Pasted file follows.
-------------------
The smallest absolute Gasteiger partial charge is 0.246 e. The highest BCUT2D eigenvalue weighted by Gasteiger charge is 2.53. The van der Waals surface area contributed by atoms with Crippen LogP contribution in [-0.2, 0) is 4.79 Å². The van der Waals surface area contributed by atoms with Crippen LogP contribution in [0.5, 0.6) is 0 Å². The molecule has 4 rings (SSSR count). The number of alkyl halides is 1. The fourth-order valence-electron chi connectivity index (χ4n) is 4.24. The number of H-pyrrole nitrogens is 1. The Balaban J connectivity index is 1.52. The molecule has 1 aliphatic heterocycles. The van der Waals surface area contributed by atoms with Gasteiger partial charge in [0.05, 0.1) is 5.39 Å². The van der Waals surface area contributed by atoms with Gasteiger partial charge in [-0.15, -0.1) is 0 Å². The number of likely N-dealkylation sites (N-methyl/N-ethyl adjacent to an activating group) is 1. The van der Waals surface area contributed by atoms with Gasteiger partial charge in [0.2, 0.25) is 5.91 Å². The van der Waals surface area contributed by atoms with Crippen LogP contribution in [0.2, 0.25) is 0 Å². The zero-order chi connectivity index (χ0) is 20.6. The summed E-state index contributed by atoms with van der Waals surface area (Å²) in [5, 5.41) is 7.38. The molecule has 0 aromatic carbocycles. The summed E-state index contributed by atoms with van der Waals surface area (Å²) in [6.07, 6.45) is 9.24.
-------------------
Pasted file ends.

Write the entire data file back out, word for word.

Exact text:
The smallest absolute Gasteiger partial charge is 0.246 e. The highest BCUT2D eigenvalue weighted by Gasteiger charge is 2.53. The van der Waals surface area contributed by atoms with Crippen LogP contribution in [-0.2, 0) is 4.79 Å². The van der Waals surface area contributed by atoms with Crippen LogP contribution in [0.5, 0.6) is 0 Å². The molecule has 4 rings (SSSR count). The number of alkyl halides is 1. The fourth-order valence-electron chi connectivity index (χ4n) is 4.24. The number of H-pyrrole nitrogens is 1. The Balaban J connectivity index is 1.52. The molecule has 1 aliphatic heterocycles. The van der Waals surface area contributed by atoms with Gasteiger partial charge in [0.05, 0.1) is 5.39 Å². The van der Waals surface area contributed by atoms with Gasteiger partial charge in [-0.15, -0.1) is 0 Å². The number of likely N-dealkylation sites (N-methyl/N-ethyl adjacent to an activating group) is 1. The van der Waals surface area contributed by atoms with Gasteiger partial charge in [0.2, 0.25) is 5.91 Å². The van der Waals surface area contributed by atoms with Crippen LogP contribution in [0.2, 0.25) is 0 Å². The zero-order chi connectivity index (χ0) is 20.6. The summed E-state index contributed by atoms with van der Waals surface area (Å²) in [5, 5.41) is 7.38. The molecule has 0 aromatic carbocycles. The summed E-state index contributed by atoms with van der Waals surface area (Å²) in [6.07, 6.45) is 9.24.